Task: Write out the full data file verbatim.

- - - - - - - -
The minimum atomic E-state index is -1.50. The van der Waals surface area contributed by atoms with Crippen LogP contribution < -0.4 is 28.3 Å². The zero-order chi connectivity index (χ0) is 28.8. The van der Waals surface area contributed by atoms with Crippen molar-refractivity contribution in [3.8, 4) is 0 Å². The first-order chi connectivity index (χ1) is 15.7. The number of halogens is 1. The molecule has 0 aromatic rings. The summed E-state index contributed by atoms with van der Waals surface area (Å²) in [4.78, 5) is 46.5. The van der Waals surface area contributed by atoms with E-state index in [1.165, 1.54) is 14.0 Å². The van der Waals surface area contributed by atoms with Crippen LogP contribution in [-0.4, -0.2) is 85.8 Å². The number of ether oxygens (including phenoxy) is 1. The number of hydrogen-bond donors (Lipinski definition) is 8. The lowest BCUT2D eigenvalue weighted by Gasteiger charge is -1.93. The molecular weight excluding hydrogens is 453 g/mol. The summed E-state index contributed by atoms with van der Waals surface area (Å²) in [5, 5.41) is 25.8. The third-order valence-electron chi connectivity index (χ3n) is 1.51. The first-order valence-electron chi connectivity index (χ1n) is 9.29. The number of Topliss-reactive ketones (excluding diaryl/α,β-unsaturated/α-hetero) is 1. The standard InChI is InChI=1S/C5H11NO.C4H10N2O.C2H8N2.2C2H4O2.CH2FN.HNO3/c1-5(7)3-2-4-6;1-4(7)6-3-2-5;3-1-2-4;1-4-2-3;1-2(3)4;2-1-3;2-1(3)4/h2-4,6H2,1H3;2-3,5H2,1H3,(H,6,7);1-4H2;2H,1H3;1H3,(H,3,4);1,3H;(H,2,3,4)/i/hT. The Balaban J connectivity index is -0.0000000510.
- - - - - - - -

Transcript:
The minimum atomic E-state index is -1.50. The van der Waals surface area contributed by atoms with Crippen LogP contribution < -0.4 is 28.3 Å². The zero-order chi connectivity index (χ0) is 28.8. The van der Waals surface area contributed by atoms with Crippen molar-refractivity contribution in [3.8, 4) is 0 Å². The first-order chi connectivity index (χ1) is 15.7. The number of halogens is 1. The molecule has 0 aromatic rings. The summed E-state index contributed by atoms with van der Waals surface area (Å²) in [4.78, 5) is 46.5. The van der Waals surface area contributed by atoms with E-state index in [1.165, 1.54) is 14.0 Å². The van der Waals surface area contributed by atoms with Crippen LogP contribution in [-0.4, -0.2) is 85.8 Å². The number of ether oxygens (including phenoxy) is 1. The number of hydrogen-bond donors (Lipinski definition) is 8. The lowest BCUT2D eigenvalue weighted by Gasteiger charge is -1.93. The molecular weight excluding hydrogens is 453 g/mol. The summed E-state index contributed by atoms with van der Waals surface area (Å²) in [5, 5.41) is 25.8. The third-order valence-electron chi connectivity index (χ3n) is 1.51. The first-order valence-electron chi connectivity index (χ1n) is 9.29. The number of Topliss-reactive ketones (excluding diaryl/α,β-unsaturated/α-hetero) is 1. The standard InChI is InChI=1S/C5H11NO.C4H10N2O.C2H8N2.2C2H4O2.CH2FN.HNO3/c1-5(7)3-2-4-6;1-4(7)6-3-2-5;3-1-2-4;1-4-2-3;1-2(3)4;2-1-3;2-1(3)4/h2-4,6H2,1H3;2-3,5H2,1H3,(H,6,7);1-4H2;2H,1H3;1H3,(H,3,4);1,3H;(H,2,3,4)/i/hT. The Balaban J connectivity index is -0.0000000510.